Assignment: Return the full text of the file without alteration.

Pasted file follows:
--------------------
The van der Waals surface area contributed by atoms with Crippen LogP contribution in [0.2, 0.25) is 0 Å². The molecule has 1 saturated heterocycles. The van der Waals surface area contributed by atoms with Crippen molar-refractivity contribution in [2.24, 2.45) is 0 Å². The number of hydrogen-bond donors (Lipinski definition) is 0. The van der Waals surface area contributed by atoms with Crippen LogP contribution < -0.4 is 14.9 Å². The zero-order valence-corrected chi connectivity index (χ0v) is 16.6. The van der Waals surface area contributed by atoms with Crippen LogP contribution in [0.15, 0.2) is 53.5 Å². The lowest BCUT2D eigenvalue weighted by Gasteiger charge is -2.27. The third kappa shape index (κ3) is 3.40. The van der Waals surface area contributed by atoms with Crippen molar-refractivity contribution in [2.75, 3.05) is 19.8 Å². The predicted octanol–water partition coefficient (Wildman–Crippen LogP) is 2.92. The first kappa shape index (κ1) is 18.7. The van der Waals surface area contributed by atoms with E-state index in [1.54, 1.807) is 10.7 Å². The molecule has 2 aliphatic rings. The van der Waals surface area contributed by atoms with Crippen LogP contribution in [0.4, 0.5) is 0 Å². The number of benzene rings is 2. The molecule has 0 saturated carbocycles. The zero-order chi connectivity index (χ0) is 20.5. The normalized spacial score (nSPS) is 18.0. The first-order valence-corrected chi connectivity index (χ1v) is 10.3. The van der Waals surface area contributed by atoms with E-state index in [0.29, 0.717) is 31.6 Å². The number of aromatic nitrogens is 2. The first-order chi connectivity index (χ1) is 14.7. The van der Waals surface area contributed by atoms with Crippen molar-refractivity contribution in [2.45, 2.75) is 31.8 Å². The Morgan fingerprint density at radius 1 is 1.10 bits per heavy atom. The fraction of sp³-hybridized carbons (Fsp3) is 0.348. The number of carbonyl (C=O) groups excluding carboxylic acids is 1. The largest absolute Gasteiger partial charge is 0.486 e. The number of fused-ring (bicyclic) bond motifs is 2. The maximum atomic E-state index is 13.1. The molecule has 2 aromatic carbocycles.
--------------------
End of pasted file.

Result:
The van der Waals surface area contributed by atoms with Crippen LogP contribution in [0.2, 0.25) is 0 Å². The molecule has 1 saturated heterocycles. The van der Waals surface area contributed by atoms with Crippen molar-refractivity contribution in [2.24, 2.45) is 0 Å². The number of hydrogen-bond donors (Lipinski definition) is 0. The van der Waals surface area contributed by atoms with Crippen LogP contribution < -0.4 is 14.9 Å². The zero-order valence-corrected chi connectivity index (χ0v) is 16.6. The van der Waals surface area contributed by atoms with Crippen LogP contribution in [0.15, 0.2) is 53.5 Å². The lowest BCUT2D eigenvalue weighted by Gasteiger charge is -2.27. The third kappa shape index (κ3) is 3.40. The van der Waals surface area contributed by atoms with Crippen molar-refractivity contribution in [2.75, 3.05) is 19.8 Å². The predicted octanol–water partition coefficient (Wildman–Crippen LogP) is 2.92. The first kappa shape index (κ1) is 18.7. The van der Waals surface area contributed by atoms with E-state index in [1.54, 1.807) is 10.7 Å². The molecule has 2 aliphatic rings. The van der Waals surface area contributed by atoms with Crippen LogP contribution in [0.4, 0.5) is 0 Å². The number of benzene rings is 2. The molecule has 0 saturated carbocycles. The zero-order chi connectivity index (χ0) is 20.5. The normalized spacial score (nSPS) is 18.0. The first-order valence-corrected chi connectivity index (χ1v) is 10.3. The van der Waals surface area contributed by atoms with E-state index in [0.29, 0.717) is 31.6 Å². The number of aromatic nitrogens is 2. The first-order chi connectivity index (χ1) is 14.7. The van der Waals surface area contributed by atoms with Crippen molar-refractivity contribution in [2.45, 2.75) is 31.8 Å². The Morgan fingerprint density at radius 1 is 1.10 bits per heavy atom. The fraction of sp³-hybridized carbons (Fsp3) is 0.348. The number of carbonyl (C=O) groups excluding carboxylic acids is 1. The largest absolute Gasteiger partial charge is 0.486 e. The number of fused-ring (bicyclic) bond motifs is 2. The maximum atomic E-state index is 13.1. The molecule has 2 aromatic carbocycles.